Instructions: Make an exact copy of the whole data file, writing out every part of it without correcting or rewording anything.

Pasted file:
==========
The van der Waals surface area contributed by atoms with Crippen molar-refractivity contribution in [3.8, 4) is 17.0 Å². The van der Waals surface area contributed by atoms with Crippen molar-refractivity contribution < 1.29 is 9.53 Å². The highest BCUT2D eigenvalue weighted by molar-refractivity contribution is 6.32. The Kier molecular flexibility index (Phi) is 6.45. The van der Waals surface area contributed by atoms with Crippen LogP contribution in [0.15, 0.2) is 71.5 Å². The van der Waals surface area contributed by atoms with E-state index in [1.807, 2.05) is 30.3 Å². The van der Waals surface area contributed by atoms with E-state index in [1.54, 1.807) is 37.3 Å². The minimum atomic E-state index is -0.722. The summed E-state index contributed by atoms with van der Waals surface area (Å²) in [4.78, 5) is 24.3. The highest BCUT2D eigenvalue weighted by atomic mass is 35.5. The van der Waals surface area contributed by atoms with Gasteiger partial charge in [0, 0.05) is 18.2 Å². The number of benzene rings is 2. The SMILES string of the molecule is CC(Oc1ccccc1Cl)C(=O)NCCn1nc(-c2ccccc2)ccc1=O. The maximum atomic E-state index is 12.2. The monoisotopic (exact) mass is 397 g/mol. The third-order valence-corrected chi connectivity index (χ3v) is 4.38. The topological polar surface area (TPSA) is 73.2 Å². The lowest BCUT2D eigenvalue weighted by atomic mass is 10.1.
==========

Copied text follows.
The van der Waals surface area contributed by atoms with Crippen molar-refractivity contribution in [3.8, 4) is 17.0 Å². The van der Waals surface area contributed by atoms with Crippen molar-refractivity contribution < 1.29 is 9.53 Å². The highest BCUT2D eigenvalue weighted by molar-refractivity contribution is 6.32. The Kier molecular flexibility index (Phi) is 6.45. The van der Waals surface area contributed by atoms with Crippen LogP contribution in [0.15, 0.2) is 71.5 Å². The van der Waals surface area contributed by atoms with E-state index in [1.807, 2.05) is 30.3 Å². The van der Waals surface area contributed by atoms with E-state index in [1.54, 1.807) is 37.3 Å². The minimum atomic E-state index is -0.722. The summed E-state index contributed by atoms with van der Waals surface area (Å²) in [4.78, 5) is 24.3. The highest BCUT2D eigenvalue weighted by atomic mass is 35.5. The van der Waals surface area contributed by atoms with Gasteiger partial charge in [0, 0.05) is 18.2 Å². The number of benzene rings is 2. The SMILES string of the molecule is CC(Oc1ccccc1Cl)C(=O)NCCn1nc(-c2ccccc2)ccc1=O. The maximum atomic E-state index is 12.2. The monoisotopic (exact) mass is 397 g/mol. The third-order valence-corrected chi connectivity index (χ3v) is 4.38. The topological polar surface area (TPSA) is 73.2 Å². The lowest BCUT2D eigenvalue weighted by atomic mass is 10.1.